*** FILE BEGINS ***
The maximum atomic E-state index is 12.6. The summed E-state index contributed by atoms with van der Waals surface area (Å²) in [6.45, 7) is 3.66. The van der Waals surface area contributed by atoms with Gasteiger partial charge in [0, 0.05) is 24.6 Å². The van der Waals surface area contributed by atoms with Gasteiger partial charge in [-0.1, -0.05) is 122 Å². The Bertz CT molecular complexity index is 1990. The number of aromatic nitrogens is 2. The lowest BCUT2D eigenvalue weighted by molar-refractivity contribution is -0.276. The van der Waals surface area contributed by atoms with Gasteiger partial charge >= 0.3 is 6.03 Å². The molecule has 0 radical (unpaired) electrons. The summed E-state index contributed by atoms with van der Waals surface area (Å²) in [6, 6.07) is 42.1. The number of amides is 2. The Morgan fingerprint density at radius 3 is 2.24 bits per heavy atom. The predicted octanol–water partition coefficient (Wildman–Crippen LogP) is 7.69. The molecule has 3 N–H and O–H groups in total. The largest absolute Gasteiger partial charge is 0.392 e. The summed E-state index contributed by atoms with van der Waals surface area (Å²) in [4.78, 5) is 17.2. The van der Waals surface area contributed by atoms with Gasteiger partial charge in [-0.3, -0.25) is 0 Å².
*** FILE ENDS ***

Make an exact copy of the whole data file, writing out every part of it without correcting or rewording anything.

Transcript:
The maximum atomic E-state index is 12.6. The summed E-state index contributed by atoms with van der Waals surface area (Å²) in [6.45, 7) is 3.66. The van der Waals surface area contributed by atoms with Gasteiger partial charge in [0, 0.05) is 24.6 Å². The van der Waals surface area contributed by atoms with Gasteiger partial charge in [-0.1, -0.05) is 122 Å². The Bertz CT molecular complexity index is 1990. The number of aromatic nitrogens is 2. The lowest BCUT2D eigenvalue weighted by molar-refractivity contribution is -0.276. The van der Waals surface area contributed by atoms with Gasteiger partial charge >= 0.3 is 6.03 Å². The molecule has 0 radical (unpaired) electrons. The summed E-state index contributed by atoms with van der Waals surface area (Å²) in [6, 6.07) is 42.1. The number of amides is 2. The Morgan fingerprint density at radius 3 is 2.24 bits per heavy atom. The predicted octanol–water partition coefficient (Wildman–Crippen LogP) is 7.69. The molecule has 3 N–H and O–H groups in total. The largest absolute Gasteiger partial charge is 0.392 e. The summed E-state index contributed by atoms with van der Waals surface area (Å²) in [4.78, 5) is 17.2. The van der Waals surface area contributed by atoms with Gasteiger partial charge in [-0.3, -0.25) is 0 Å².